50 weeks ago
50 weeks ago Link To Comment
The problem is that the study of nutrition has in large part been based upon junk science. And I don't buy that all healthy, slim populations have eaten high starch diets.

I've tried low fat diets and low carb diets, and I know which works best, from personal experience.
50 weeks ago
50 weeks ago Link To Comment
So, if we refuse to comply with the healthiest diet and exercise regime imaginable, it's irrational for us to go out and buy and learn how to shoot a home firearm because my husband goes away on conference occasionally leaving me at home alone with our 3-year-old?

And I don't know of too many people with large firearms collections who bought them in order to hoard them against doomsday. I do know hunters who use different guns for different critters, enthusiasts who collect guns like some people collect memorabilia or who just plain like to shoot them and like a variety to experience. If that's so wrong, then I was a fool for collecting and running large collection of high-priced cichlid fish instead of looking after my health.
50 weeks ago
50 weeks ago Link To Comment
No, and I was very specific that it makes perfect sense to have a gun for self-defense, but there comes a point where stockpiling guns and ammo makes less sense than working on improving your health.
50 weeks ago
50 weeks ago Link To Comment
I don't want a gun.
50 weeks ago
50 weeks ago Link To Comment
Fine, don't buy one.
50 weeks ago
50 weeks ago Link To Comment
For those interested about FATHEAD, it's still on youtube I think.

The gist of his health argument is that saturated fat, based on the Lipid hypothesis, is innocuous. High-glycemic-index foods spike your blood sugar, which spikes your insulin, and overtime leads to insulin resistance. Elevated Insulin dampens fat cell release, so fat cells have to grow bigger to consistently release enough fat to keep your cells from starving. It's a control system response.

Cardiovascular disease (atherosclerosis) isn't directly caused by cholesterol. Inflamed & damaged arteries are brought cholesterol to help heal, by HDL and LDL, which are necessary and good carrier proteins. The oxidation of these carrier proteins at the site is what creates the plaque. Further, the main culprit is LDL "type B" which are smaller, denser proteins. And raised LDL type B comes from carbohydrates, not meat/grease/fat.

So carbohydrates spike blood sugar and make your body fatten itself to feed your cells, and they raise for LDL type B levels, which are most vulnerable to oxidation at inflamed arteries. (This is why antioxidants and anti-inflammatory medication are linked with reduced cardiovascular disease).

The movie constitutes this guy 'proving it', by eating nothing but fast food for 30 days while limiting his carbohydrate intake. He lost more weight than his calorie deficit predicted, and achieved higher HDL and lower LDL levels (this documentary was focused on debunking "Supersize Me", and on that level at least, it fully delivered.) Whether you believe his health explanation is up to you.
50 weeks ago
50 weeks ago Link To Comment
And interestingly enough, statins seem to reduce heart disease not because they reduce blood cholesterol, but because they are an antioxidant.
50 weeks ago
50 weeks ago Link To Comment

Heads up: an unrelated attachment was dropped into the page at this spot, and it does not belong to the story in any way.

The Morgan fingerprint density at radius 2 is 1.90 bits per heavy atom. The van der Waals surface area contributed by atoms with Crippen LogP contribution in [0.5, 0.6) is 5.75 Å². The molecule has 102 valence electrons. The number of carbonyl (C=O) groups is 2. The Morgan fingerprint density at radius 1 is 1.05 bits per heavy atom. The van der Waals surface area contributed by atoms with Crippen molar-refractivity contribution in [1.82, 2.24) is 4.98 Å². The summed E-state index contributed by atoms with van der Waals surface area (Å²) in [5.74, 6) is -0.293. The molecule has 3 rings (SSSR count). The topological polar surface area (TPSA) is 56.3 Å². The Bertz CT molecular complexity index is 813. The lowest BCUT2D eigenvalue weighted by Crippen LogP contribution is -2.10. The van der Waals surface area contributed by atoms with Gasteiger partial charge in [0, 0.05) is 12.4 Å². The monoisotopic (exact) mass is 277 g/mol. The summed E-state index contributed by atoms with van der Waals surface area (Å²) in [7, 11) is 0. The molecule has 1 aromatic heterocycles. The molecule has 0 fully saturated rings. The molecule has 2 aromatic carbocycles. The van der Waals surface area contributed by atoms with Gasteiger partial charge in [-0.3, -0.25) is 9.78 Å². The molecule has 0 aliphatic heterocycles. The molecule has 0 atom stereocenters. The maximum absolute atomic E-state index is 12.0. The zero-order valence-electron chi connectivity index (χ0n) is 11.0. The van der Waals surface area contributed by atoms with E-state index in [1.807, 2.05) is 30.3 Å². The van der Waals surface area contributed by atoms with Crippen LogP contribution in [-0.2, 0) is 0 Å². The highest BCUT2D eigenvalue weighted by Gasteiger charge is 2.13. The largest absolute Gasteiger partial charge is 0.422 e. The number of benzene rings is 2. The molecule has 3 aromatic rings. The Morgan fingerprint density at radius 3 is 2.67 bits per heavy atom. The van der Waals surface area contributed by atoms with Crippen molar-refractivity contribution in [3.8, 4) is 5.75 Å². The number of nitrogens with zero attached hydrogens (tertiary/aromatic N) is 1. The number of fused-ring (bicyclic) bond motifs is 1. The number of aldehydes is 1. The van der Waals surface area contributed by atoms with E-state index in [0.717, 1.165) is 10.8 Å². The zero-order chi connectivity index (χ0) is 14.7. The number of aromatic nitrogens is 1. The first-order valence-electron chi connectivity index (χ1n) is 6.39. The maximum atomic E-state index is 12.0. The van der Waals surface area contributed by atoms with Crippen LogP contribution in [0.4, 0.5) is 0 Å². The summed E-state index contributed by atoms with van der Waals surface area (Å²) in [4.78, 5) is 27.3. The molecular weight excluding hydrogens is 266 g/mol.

You're right, I don't need 18 guns. I only need one. That doesn't mean I don't want 18 or a lot more guns. I've always loved guns. I guess it came from growing up watching Roy Rogers, the Lone Ranger, the Cisco Kid, Dragnet, M-Squad, Combat, the Rat Patrol and who knows how many other shows like them. I'm not what you would call a gun collector, I'm more like a gun accumulator. Most of my guns were acquired because I saw one and thought to myself gee, that's different, I like that. I'm sort of like the home for unwanted guns, the ones true collectors would turn up their noses at.

I was once asked to do a little talk to our VFW post about guns. As I was thinking about what to say I remembered a call from our post commander, a Navy Vet, asking if anyone in the post at the time knew how to break down a 1911 .45 Auto for cleaning. He had just bought one from a Vet's widow and had never handled one.

I decided to do my little talk on how to handle the gun you found in your grampa's trunk that had been sitting in the attic for 50 years. I brought in five or six handguns I had from around the turn of the century, a top-break revolver, an old colt double action, an automatic, a bolt action rifle, and a couple of others. I then showed how to check each type to see if it was loaded and what to do if it was. I had a dummy round chambered in the Automatic just to stress the point to check the chamber after you had removed the magazine. I got quite a reaction when the dummy round hit the floor when I worked the slide. I also stressed that if you aren't comfortable checking it yourself to either bring it to someone that is or get them to come to you.

My little talk went over pretty well even if I do say so myself and I did get a couple of calls after asking if I could check out the guns they had laying around. You would be surprised how many guns are out there in the hands of people that have never even thought of using them. They just got them from family or friends that have passed away or stored them away and forgot about them.
50 weeks ago
50 weeks ago Link To Comment
Eh, it is best to have more then one gun. You want a good defensive handgun and a good defensive carbine, and it is best to have two of each. It is also good to have at least one good .22, and a shotgun might be good to have as well. And then a dedicated big game rifle depending on where you live. So 5 - 7 guns will cover most of what you might need.
50 weeks ago
50 weeks ago Link To Comment
The author commits a primary logic and rhetorical error in argument construction by basing it on "need" and who is the proper arbiter of "need." When it comes to rights and individual choice, the word "need" is non-operational. If the author makes his personal choices on the logic and data presented in the article, then that is all fine for him. However, that does not empower him to make choices for others or to ask the government to use that logic to enforce those choices on others.